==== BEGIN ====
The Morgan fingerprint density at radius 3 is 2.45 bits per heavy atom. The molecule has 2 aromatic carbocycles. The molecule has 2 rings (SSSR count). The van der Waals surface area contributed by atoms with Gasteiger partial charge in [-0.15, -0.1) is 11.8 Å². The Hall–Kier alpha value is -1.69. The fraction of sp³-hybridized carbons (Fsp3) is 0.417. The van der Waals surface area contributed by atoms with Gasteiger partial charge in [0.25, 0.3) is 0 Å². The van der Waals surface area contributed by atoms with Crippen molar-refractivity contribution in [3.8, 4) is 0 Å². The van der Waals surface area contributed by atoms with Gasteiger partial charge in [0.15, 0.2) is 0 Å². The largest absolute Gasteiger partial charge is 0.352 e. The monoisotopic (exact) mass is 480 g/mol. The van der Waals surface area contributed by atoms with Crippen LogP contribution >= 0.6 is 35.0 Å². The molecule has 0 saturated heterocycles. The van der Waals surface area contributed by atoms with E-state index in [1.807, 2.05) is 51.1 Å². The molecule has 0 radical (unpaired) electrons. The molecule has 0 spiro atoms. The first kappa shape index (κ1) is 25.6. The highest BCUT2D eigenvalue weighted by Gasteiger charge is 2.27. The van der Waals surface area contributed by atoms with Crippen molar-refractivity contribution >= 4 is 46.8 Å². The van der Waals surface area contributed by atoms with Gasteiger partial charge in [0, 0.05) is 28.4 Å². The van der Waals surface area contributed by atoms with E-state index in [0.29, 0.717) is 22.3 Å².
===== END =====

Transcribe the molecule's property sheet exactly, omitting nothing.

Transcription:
The Morgan fingerprint density at radius 3 is 2.45 bits per heavy atom. The molecule has 2 aromatic carbocycles. The molecule has 2 rings (SSSR count). The van der Waals surface area contributed by atoms with Gasteiger partial charge in [-0.15, -0.1) is 11.8 Å². The Hall–Kier alpha value is -1.69. The fraction of sp³-hybridized carbons (Fsp3) is 0.417. The van der Waals surface area contributed by atoms with Gasteiger partial charge in [0.25, 0.3) is 0 Å². The van der Waals surface area contributed by atoms with Crippen molar-refractivity contribution in [3.8, 4) is 0 Å². The van der Waals surface area contributed by atoms with Gasteiger partial charge in [0.15, 0.2) is 0 Å². The largest absolute Gasteiger partial charge is 0.352 e. The monoisotopic (exact) mass is 480 g/mol. The van der Waals surface area contributed by atoms with Crippen LogP contribution >= 0.6 is 35.0 Å². The molecule has 0 saturated heterocycles. The van der Waals surface area contributed by atoms with E-state index in [1.807, 2.05) is 51.1 Å². The molecule has 0 radical (unpaired) electrons. The molecule has 0 spiro atoms. The first kappa shape index (κ1) is 25.6. The highest BCUT2D eigenvalue weighted by Gasteiger charge is 2.27. The van der Waals surface area contributed by atoms with Crippen molar-refractivity contribution >= 4 is 46.8 Å². The van der Waals surface area contributed by atoms with Gasteiger partial charge in [0, 0.05) is 28.4 Å². The van der Waals surface area contributed by atoms with E-state index in [0.29, 0.717) is 22.3 Å².